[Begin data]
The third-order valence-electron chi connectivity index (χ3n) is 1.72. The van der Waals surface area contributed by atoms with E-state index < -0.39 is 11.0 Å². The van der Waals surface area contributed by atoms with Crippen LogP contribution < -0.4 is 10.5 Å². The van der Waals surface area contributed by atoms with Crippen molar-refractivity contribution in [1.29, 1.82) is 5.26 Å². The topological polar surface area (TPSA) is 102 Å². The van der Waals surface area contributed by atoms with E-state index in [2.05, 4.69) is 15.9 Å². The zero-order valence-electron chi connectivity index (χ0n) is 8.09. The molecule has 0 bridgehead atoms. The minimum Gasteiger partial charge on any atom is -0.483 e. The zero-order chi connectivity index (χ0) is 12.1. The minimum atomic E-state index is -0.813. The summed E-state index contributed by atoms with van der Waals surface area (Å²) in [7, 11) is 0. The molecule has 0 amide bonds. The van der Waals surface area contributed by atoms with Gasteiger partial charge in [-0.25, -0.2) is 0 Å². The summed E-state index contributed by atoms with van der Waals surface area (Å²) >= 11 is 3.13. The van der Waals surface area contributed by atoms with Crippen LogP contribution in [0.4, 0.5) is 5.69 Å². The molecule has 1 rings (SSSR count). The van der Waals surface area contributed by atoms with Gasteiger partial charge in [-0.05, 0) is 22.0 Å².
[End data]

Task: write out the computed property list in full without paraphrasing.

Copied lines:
The third-order valence-electron chi connectivity index (χ3n) is 1.72. The van der Waals surface area contributed by atoms with E-state index < -0.39 is 11.0 Å². The van der Waals surface area contributed by atoms with Crippen LogP contribution < -0.4 is 10.5 Å². The van der Waals surface area contributed by atoms with Crippen molar-refractivity contribution in [1.29, 1.82) is 5.26 Å². The topological polar surface area (TPSA) is 102 Å². The van der Waals surface area contributed by atoms with E-state index in [2.05, 4.69) is 15.9 Å². The zero-order valence-electron chi connectivity index (χ0n) is 8.09. The molecule has 0 bridgehead atoms. The minimum Gasteiger partial charge on any atom is -0.483 e. The zero-order chi connectivity index (χ0) is 12.1. The minimum atomic E-state index is -0.813. The summed E-state index contributed by atoms with van der Waals surface area (Å²) in [7, 11) is 0. The molecule has 0 amide bonds. The van der Waals surface area contributed by atoms with Gasteiger partial charge in [-0.25, -0.2) is 0 Å². The summed E-state index contributed by atoms with van der Waals surface area (Å²) >= 11 is 3.13. The van der Waals surface area contributed by atoms with Crippen LogP contribution in [0.4, 0.5) is 5.69 Å². The molecule has 1 rings (SSSR count). The van der Waals surface area contributed by atoms with Gasteiger partial charge in [-0.05, 0) is 22.0 Å².